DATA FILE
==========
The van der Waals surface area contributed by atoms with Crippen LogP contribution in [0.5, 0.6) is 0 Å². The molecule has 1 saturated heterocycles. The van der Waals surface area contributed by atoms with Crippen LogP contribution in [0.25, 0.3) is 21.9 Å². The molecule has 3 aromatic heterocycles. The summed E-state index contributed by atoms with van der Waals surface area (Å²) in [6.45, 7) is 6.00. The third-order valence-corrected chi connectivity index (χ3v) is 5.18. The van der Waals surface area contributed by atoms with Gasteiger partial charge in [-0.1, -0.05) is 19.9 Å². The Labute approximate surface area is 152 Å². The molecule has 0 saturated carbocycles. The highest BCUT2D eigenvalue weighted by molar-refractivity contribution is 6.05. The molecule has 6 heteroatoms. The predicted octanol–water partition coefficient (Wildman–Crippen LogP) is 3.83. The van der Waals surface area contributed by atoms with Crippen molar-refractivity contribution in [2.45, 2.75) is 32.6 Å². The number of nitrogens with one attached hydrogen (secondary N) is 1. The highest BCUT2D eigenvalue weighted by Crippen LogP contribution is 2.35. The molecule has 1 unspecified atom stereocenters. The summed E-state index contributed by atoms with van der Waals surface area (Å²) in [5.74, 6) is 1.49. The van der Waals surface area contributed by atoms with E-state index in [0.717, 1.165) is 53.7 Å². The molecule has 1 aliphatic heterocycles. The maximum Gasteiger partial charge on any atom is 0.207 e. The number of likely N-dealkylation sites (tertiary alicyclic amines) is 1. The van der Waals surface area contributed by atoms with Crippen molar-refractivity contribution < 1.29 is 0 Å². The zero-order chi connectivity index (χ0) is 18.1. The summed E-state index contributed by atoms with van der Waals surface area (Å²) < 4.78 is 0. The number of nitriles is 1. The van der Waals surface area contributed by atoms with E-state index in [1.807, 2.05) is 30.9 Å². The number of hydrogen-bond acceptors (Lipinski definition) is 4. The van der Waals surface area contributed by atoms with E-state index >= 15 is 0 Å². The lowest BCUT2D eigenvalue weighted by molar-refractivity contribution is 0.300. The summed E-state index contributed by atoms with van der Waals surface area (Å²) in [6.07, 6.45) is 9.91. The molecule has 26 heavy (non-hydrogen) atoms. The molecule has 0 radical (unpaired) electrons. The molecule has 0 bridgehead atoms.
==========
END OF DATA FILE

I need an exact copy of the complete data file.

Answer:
The van der Waals surface area contributed by atoms with Crippen LogP contribution in [0.5, 0.6) is 0 Å². The molecule has 1 saturated heterocycles. The van der Waals surface area contributed by atoms with Crippen LogP contribution in [0.25, 0.3) is 21.9 Å². The molecule has 3 aromatic heterocycles. The summed E-state index contributed by atoms with van der Waals surface area (Å²) in [6.45, 7) is 6.00. The third-order valence-corrected chi connectivity index (χ3v) is 5.18. The van der Waals surface area contributed by atoms with Gasteiger partial charge in [-0.1, -0.05) is 19.9 Å². The Labute approximate surface area is 152 Å². The molecule has 0 saturated carbocycles. The highest BCUT2D eigenvalue weighted by molar-refractivity contribution is 6.05. The molecule has 6 heteroatoms. The predicted octanol–water partition coefficient (Wildman–Crippen LogP) is 3.83. The van der Waals surface area contributed by atoms with Crippen molar-refractivity contribution in [2.45, 2.75) is 32.6 Å². The number of nitrogens with one attached hydrogen (secondary N) is 1. The highest BCUT2D eigenvalue weighted by Crippen LogP contribution is 2.35. The molecule has 1 unspecified atom stereocenters. The summed E-state index contributed by atoms with van der Waals surface area (Å²) in [5.74, 6) is 1.49. The van der Waals surface area contributed by atoms with E-state index in [0.717, 1.165) is 53.7 Å². The molecule has 1 aliphatic heterocycles. The maximum Gasteiger partial charge on any atom is 0.207 e. The number of likely N-dealkylation sites (tertiary alicyclic amines) is 1. The van der Waals surface area contributed by atoms with Crippen molar-refractivity contribution < 1.29 is 0 Å². The zero-order chi connectivity index (χ0) is 18.1. The summed E-state index contributed by atoms with van der Waals surface area (Å²) < 4.78 is 0. The number of nitriles is 1. The van der Waals surface area contributed by atoms with E-state index in [1.807, 2.05) is 30.9 Å². The number of hydrogen-bond acceptors (Lipinski definition) is 4. The van der Waals surface area contributed by atoms with E-state index >= 15 is 0 Å². The lowest BCUT2D eigenvalue weighted by molar-refractivity contribution is 0.300. The summed E-state index contributed by atoms with van der Waals surface area (Å²) in [6.07, 6.45) is 9.91. The molecule has 26 heavy (non-hydrogen) atoms. The molecule has 0 radical (unpaired) electrons. The molecule has 0 bridgehead atoms.